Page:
Catholic politician rejects ‘false accusations’ in European Islamophobia report
Marijana Petir, a member of the Croatian Parliament and former Member of the European Parliament. / Provided/CNA.
By CNA Staff
Zagreb, Croatia, Jan 21, 2022 / 07:15 am (CNA).
A Catholic politician has objected to her inclusion in a report on Islamophobia in Europe, saying that it is based on “false accusations.”
Marijana Petir, a member of the Croatian parliament, said that the reference to her and others in the European Islamophobia Report 2020, published on Dec. 29, 2021, amounted to an “attack on freedom of speech.”
The 886-page study, which defines Islamophobia as “anti-Muslim racism,” cited Petir, a former member of the European Parliament, in a section entitled “Islamophobia in Croatia National Report 2020,” one of 31 country reports.
It said: “The politician and independent parliament member Marijana Petir, known for her statement from 2015 saying that Christians were persecuted by Muslims in wars and that the current ‘refugee crisis’ was in fact an attempt by Muslims to occupy predominantly Catholic European countries including Croatia, suggested a proposal worth 1.5 million HRK in the form of aid to Christians prosecuted for their faith in countries where Islamist militants are in power. The government accepted the proposal.”
A footnote cited an article referring to a speech she gave in 2015, published in the Croatian weekly news magazine Nacional on Nov. 25, 2020.
Petir told CNA on Jan. 21 that the description of her 2015 speech, in both the report and the article, was inaccurate.
“The report on Islamophobia in Europe for 2020 contains my statement from 2015, which I never said, so we can consider that this report is based on false accusations,” she said.
She explained that she spoke in 2015 at an event dedicated to war reporters.
“Referring to the migrant crisis that has spread, I expressed my full understanding and sympathy with those fleeing the war, and said that people whose lives are at risk should be unreservedly helped,” she recalled.
“On the other hand, there are those who are looking for a better future and that is why they are going to Europe, but unfortunately Croatia cannot provide jobs for its citizens, so when we talk about migration, we should distinguish between war and economic migrants.”
“Europe, which is the largest donor of humanitarian and development aid, should direct this money to projects in third countries that will enable people to work and enable them to live in dignity at home.”
She continued: “I said that Europe needs to think about its future and demographic renewal, because some countries already do not have enough workers and this problem cannot be solved by illegal migration.”
“European asylum and migration policy has failed the test and needs to be revised as illegal migration can be a potential security problem for citizens.”
“In addition, Europe and the entire Western world have done nothing to stop the war in Syria and Iraq, where Islamist terrorists are killing Christians, which could lead to the disappearance of Christianity from the cradle of Christianity. Only a few journalists talk about it.”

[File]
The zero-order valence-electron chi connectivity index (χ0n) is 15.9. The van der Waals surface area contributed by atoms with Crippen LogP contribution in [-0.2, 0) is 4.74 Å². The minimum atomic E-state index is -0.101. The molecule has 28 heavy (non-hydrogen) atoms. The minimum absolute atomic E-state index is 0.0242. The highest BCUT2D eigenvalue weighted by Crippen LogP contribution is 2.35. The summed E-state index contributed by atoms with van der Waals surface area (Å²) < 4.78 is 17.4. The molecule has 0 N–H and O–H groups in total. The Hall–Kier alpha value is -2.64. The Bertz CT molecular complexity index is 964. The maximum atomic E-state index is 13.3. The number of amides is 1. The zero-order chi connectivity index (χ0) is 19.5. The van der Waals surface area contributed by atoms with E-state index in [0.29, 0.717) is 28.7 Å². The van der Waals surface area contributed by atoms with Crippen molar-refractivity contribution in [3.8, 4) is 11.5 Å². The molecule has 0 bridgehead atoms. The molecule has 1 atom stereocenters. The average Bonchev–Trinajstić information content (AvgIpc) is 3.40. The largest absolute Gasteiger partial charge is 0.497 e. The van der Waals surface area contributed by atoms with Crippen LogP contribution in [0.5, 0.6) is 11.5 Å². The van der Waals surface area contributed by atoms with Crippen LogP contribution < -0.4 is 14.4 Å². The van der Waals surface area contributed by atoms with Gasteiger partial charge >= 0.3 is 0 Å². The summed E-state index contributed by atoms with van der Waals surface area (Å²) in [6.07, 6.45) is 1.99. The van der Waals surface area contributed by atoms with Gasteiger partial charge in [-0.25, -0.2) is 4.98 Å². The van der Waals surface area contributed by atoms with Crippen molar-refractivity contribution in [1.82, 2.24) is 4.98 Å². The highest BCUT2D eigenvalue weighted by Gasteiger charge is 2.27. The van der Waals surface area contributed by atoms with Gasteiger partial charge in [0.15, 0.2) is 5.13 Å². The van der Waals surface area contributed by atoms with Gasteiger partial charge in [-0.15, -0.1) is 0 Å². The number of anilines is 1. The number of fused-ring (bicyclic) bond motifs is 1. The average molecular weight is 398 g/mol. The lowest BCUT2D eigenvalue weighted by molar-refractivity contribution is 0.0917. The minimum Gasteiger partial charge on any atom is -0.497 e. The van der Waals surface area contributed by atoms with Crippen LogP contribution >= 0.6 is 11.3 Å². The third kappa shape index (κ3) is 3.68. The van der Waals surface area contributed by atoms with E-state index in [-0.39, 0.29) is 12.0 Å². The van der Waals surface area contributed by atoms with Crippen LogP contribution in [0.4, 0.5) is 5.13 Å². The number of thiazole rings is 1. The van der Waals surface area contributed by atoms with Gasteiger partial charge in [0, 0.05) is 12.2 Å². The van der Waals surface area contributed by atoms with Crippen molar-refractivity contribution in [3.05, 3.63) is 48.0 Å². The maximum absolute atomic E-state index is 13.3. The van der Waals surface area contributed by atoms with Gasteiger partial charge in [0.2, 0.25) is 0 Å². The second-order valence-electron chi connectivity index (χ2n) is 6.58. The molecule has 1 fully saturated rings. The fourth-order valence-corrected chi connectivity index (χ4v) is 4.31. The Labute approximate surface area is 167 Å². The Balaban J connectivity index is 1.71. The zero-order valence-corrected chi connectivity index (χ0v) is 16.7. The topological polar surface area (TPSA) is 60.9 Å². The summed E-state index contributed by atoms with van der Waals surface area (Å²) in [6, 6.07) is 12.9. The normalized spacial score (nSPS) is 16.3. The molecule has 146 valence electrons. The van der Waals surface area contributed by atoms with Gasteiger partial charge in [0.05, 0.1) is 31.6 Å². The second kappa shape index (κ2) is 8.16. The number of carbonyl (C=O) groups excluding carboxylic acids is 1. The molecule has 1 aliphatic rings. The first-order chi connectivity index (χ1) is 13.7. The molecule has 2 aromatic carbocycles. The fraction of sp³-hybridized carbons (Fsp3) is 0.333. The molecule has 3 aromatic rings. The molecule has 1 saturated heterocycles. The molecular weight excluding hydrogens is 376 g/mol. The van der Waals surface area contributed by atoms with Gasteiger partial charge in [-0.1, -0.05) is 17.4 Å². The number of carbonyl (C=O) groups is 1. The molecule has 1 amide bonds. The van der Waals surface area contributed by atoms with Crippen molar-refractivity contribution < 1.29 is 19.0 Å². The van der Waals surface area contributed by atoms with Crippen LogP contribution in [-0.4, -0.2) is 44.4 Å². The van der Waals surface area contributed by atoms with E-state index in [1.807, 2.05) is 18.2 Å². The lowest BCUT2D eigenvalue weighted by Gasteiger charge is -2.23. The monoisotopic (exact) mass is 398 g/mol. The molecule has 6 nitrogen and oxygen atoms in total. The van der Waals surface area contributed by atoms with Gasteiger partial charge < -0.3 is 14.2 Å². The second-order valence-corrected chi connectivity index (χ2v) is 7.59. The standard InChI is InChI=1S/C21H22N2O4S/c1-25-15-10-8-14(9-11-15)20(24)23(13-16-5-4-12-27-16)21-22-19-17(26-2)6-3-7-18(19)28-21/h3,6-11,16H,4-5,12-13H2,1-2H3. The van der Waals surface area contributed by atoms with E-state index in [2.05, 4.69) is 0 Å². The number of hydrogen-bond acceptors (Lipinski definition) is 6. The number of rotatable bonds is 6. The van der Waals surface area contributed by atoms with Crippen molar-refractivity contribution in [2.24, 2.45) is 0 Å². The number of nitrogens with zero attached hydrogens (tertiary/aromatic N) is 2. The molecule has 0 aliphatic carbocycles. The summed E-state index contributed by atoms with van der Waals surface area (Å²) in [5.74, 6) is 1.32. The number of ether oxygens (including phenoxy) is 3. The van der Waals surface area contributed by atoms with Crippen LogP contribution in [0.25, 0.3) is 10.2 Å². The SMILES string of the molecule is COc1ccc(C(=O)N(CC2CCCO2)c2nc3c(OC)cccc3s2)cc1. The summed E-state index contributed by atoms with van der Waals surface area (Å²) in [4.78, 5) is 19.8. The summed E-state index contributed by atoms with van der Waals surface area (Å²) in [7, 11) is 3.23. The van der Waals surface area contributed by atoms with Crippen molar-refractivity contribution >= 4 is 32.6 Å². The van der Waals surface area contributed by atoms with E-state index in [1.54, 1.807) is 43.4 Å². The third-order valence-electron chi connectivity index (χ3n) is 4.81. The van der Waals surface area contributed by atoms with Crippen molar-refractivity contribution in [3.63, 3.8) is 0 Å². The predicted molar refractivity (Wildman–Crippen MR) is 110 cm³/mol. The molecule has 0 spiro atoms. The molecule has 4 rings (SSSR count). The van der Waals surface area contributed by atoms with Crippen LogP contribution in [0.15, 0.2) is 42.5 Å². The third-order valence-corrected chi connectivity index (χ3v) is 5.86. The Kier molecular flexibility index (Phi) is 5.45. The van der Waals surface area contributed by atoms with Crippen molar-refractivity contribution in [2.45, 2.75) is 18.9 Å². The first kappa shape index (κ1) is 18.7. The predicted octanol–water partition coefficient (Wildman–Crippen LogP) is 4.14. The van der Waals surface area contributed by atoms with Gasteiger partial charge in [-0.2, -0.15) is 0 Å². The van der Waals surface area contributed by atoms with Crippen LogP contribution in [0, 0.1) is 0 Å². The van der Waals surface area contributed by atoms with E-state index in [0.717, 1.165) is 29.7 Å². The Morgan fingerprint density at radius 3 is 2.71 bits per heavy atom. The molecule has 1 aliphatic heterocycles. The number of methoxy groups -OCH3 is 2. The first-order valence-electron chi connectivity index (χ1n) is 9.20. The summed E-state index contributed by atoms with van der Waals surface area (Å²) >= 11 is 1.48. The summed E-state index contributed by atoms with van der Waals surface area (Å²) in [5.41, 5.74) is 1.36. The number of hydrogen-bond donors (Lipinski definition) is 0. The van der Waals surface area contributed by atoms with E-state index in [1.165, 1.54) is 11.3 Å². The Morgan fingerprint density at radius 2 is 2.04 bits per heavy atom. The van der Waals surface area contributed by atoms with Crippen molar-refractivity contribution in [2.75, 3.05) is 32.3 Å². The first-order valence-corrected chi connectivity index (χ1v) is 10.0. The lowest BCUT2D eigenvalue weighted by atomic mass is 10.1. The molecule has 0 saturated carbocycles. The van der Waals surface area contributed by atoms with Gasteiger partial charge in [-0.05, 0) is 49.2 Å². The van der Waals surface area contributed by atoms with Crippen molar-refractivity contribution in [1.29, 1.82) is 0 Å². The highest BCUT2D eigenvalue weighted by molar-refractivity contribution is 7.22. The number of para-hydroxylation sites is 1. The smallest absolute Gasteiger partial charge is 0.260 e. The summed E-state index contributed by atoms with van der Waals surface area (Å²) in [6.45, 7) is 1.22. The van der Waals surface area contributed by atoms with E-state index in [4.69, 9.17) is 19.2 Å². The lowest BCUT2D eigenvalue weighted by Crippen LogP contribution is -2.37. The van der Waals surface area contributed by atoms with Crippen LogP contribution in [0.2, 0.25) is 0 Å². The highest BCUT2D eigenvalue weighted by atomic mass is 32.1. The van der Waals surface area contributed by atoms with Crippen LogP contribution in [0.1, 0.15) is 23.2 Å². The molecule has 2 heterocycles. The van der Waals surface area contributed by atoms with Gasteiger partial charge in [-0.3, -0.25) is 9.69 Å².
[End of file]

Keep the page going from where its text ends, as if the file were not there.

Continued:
Croatia is a country of four million people bordering Slovenia, Hungary, Serbia, Bosnia and Herzegovina, and Montenegro. More than 86% of the population is Catholic.
Petir, an independent member of parliament, was instrumental in persuading the Croatian government to offer college scholarships to young people from countries where Christians face persecution.
The introduction of the scholarships marked the first time since the country gained independence in 1991 that it had earmarked money specifically to help individuals outside the European Union persecuted for their Christian faith.
Petir said it was unclear how giving scholarships to persecuted Christians could be characterized as Islamophobia.
“We do not give scholarships to Christians just because they are Christians, but because they are the most persecuted religious group in the world, and this is confirmed by reports of international organizations such as Aid to Church in Need and Open Doors,” she said.
Petir was not the only Catholic mentioned in the European Islamophobia Report 2020.
A section entitled “Islamophobia in Poland National Report 2020” criticized Catholic media in the Central European country, as well as the Polish-language section of Vatican Radio.
“Although the Catholic media — including leading media such as Gość Niedzielny or the Polish section of Vatican Radio — continue to lead the way in publishing Islamophobic content, when it comes to clergy and hierarchs, they are no longer as active in the field of fearmongering against Islam as they were in the previous years,” it asserted.
In a footnote, the report cited two Vatican News articles in Polish, one headlined “Sweden: social tensions rise, Christians are powerless” and the other “Christianophobia in Europe increased in 2019.”
Petir also took issue with other aspects of the “Islamophobia in Croatia National Report 2020.”
“If you look at the rest of the report for Croatia, you can see that journalists who wrote articles about the migrant crisis, reported on the Turkish government’s decision on Hagia Sophia or conducted interviews with European politicians who spoke about radical Islamists were also marked as an Islamophobe,” she said.
“Such reporting on Islamophobia attempts to stop any critical thinking and information that has nothing to do with criticism of Islam as a religion, but with criticism of radical terrorist groups that abuse religion for their narrow interests and thus harm the religion to which they belong.”
“I believe that this report is an attack on freedom of speech, made superficially and maliciously with the aim of labeling people who dare to tell the truth, and contains elements of Christianophobia.”